At one point, the struggle becomes so tiring that the thumb and index finger suddenly stop. And in that moment, you suddenly realize for the first time that you are no longer struggling. This experience can give you an intense feeling of liberation. To be free of struggle comes as a surprise and a huge wave of relief. Because you had perhaps never even considered before that that a struggle-free existence was even possible.

This sudden ceasing of effort now frees you up to become aware of another aspect of yourself : pure awareness. Pure Awareness is the condition that becomes apparent when the movement of both the light-self and the shadow-self subside for a moment. When there is no sense of movement in either direction your awareness has nothing to focus on: no self to try and be. This experience of no-self is also called the Original Self or the Higher-self. Yet all it really points to is the pre-existing condition of your awareness prior to it manifesting itself within the dynamics of living a life. And in that sense, this state of no-self always exists as the backdrop regardless of whether there is any movement happening on the surface.

To glimpse this is significant, because it suddenly shifts your whole perspective of the game. Whereas, you may previously have viewed yourself as a chess-piece on the board of life capable of only lateral movement, you are suddenly sucked back to the vantage point of the chess player with the choice to assume the role of any chess piece in each moment.

This experience of no-self is liberating but can also induce a state of inertia. After all, if its so peaceful outside of the dynamics of the light and shadow self why engage in life at all? And so the thumb and the fore finger may choose to take a break for a while from attempting to unscrew the pen cap and just enjoy the rest.

And yet, remaining stuck in this state of inert harmony doesn’t serve you for too long. Because the impetus towards movement is unavoidable.  This is one of the shadow-aspects of Consciousness, this need for continuous flux and growth. You may try to resist it and many do, preferring not to relinquish their new found bliss but try as you might you cannot hold on. Just like you may try to preserve the beauty of a flower by freezing it but you will eventually lose the essence of it even if you do manage to preserve its structure. So too will your peaceful state become eventually arid and devoid of any vibrancy even though you may manage to preserve some sort of outward facade of harmony.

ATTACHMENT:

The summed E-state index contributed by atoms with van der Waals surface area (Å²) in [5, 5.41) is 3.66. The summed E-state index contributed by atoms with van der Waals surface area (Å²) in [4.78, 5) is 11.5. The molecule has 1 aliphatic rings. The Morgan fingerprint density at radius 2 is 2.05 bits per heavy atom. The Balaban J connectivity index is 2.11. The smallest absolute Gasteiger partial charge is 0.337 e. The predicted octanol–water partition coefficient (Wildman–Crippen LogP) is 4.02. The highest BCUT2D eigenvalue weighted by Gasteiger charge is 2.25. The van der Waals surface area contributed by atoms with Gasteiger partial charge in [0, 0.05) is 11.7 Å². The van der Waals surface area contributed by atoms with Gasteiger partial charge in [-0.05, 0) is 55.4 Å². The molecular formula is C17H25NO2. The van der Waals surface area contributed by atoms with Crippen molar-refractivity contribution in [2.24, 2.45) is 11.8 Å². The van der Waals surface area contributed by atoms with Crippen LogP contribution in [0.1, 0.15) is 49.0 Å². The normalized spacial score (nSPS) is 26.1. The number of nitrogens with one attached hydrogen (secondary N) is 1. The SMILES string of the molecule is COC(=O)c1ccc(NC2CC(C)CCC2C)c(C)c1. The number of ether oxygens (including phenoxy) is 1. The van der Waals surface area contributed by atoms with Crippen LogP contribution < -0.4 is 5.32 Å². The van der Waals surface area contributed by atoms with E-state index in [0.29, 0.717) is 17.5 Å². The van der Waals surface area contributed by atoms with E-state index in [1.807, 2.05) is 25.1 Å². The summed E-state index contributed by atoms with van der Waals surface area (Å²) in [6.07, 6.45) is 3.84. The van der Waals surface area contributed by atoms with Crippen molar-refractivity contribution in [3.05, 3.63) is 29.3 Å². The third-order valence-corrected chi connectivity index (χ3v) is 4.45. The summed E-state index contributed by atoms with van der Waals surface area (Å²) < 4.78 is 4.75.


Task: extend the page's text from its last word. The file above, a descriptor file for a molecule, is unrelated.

The nature of life is one of constant movement and the essence of your purpose in this lifetime is how to express that inner, static  harmony of the no-self perspective into a balanced and dynamic harmony of the light and shadow-self. In other words, having experienced what relaxed and harmonious effortlessness feels like when your fingers stop unscrewing the pen cap, you then seek to replicate that experience of harmony by bringing a balance in the effort expressed by the two fingers once you begin unscrewing again.

An Attitude of Openness

Even after an awakening experience, bringing that knowledge of harmony and translating it into the dynamics of your life can be very challenging. Intentions alone are insufficient. Effort is required to debug your previous programming and to rewrite those parts of the program.  In order to identify all those bugs, an attitude of complete openness and willingness to discover is imperative. To find a bug you need to know where to look and more importantly have to be willing to look everywhere. In other words, there is no nook or corner of your mind that can be sheltered from the light of your own awareness.

Even identifying the bug is not nearly enough. The final step is to correct it. That means altering your perspective in relation to that hang up. Maybe you were taught as a child to repress your sexual urges, maybe you were taught that generosity is folly, maybe you were taught that people are inherently mistrustful. Becoming aware that these hang ups exist within you is one part of the work. The other is to evaluate whether their presence serves you in any way or hinders you and to adapt your attitude accordingly.

Releasing a suppressed aspect of either your light or shadow self doesn’t imply swinging to the other extreme by becoming fixated on expressing it. For example, you may have been taught to be mistrusting of others but that does not mean you must now go around blindly trusting everyone you meet. That would just lead to a suppression over time of that shadow-self aspect within you that seeks self-preservation.